Tuesday, October 11, 2011

Cain's Foreign Policy Statements Aren't About Foreign Policy Either

. Tuesday, October 11, 2011

At least I hope they aren't:

Cain replied, “I’m ready for the ‘gotcha’ questions and they’re already starting to come. And when they ask me, ‘Who is the president of Ubeki-beki-beki-beki-stan-stan?’ I’m going to say you know, ‘I don’t know. Do you know?’ And then I’m going to say, ‘How’s that going to create one job?’ I want to focus on the top priorities of this country. That’s what leaders do.  
“They make sure that the nation is focused on the critical issues with critical solutions,” Cain said. “Knowing who is the head of some of these small insignificant states around the world, I don’t think that is something that is critical to focusing on national security and getting this economy going. When I get ready to go visit that country, I’ll know who it is, but until then, I want to focus on the big issues that we need to solve.”
Via Nathan Hamm, who adds:
I’ll give most people a pass for being ignorant about Central Asia. It doesn’t even surprise me that someone aspiring to be the US President would be ignorant of the region. But to be so epically ill-informed about a supply route that that both the Bush and Obama administrations thought important that runs right through a country he so bluntly calls “small” and “insignificant,” well… that’s just funny. (And not for nothin’ but surely at least one American job has to have been created by GM’s factory in Uzbekistan.)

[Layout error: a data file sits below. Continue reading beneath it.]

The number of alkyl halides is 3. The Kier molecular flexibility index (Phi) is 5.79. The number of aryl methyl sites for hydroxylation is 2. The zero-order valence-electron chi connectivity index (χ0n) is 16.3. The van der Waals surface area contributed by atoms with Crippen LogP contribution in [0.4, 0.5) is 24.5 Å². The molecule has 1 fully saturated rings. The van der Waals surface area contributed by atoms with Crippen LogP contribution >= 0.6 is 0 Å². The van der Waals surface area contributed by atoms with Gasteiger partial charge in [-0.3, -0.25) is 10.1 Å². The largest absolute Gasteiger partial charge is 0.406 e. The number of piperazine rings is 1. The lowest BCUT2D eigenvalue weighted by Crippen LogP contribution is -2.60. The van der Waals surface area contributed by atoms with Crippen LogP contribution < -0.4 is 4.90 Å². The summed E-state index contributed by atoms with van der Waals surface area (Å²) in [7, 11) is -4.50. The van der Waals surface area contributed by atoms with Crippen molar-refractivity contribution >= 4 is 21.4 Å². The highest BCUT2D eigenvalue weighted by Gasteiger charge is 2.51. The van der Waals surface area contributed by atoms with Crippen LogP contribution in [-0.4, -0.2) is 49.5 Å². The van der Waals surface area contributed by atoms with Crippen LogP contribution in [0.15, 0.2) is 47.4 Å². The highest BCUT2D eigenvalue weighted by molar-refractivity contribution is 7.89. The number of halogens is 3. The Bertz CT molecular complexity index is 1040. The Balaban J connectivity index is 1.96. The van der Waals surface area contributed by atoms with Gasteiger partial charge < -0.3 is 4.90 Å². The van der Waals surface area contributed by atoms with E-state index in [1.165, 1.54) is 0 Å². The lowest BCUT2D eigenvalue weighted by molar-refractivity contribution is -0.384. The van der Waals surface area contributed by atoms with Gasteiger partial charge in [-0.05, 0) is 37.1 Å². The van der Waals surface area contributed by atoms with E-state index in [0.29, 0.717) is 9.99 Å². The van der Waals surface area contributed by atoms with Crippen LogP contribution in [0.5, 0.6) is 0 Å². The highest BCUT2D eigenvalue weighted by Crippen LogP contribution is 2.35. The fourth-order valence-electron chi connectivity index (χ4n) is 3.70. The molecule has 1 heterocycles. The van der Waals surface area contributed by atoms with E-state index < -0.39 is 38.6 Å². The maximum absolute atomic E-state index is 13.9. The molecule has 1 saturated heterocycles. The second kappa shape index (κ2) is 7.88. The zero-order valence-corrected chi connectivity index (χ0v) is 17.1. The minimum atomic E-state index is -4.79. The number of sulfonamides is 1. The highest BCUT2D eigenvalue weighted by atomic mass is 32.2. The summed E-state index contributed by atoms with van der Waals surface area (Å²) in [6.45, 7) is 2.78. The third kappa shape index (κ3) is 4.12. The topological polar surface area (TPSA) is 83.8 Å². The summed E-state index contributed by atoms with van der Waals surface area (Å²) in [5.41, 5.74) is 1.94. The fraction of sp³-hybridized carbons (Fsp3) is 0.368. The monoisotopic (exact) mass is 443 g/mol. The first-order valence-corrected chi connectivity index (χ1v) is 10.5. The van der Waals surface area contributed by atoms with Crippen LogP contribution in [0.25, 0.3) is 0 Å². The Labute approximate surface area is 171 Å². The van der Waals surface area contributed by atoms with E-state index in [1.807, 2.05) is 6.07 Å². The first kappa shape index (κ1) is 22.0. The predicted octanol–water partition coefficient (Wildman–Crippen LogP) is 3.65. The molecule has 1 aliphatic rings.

Smirking aside, I actually think Cain's pretty much correct about this. There is a supply route that runs through Uzbekistan, but it's hardly essential for the US to pursue its geopolitical interests. And while the GM factory may have created a job or two, the total number won't be much higher than that. In any case, that sort of "gotcha" question has no bearing on the presidential race.

Cain is obviously all but irrelevant, but its more worrying is that no major political candidate seems to have much understanding of, or interest in, international political and economic dynamics. Secretary Clinton may be the furthest along the curve, and she has a new article in Foreign Policy that looks like it's dedicated to the topic. I haven't had time to read it in full yet, so perhaps I'll have more to say later. But if it contains sense it will be the exception.


Cain's Foreign Policy Statements Aren't About Foreign Policy Either
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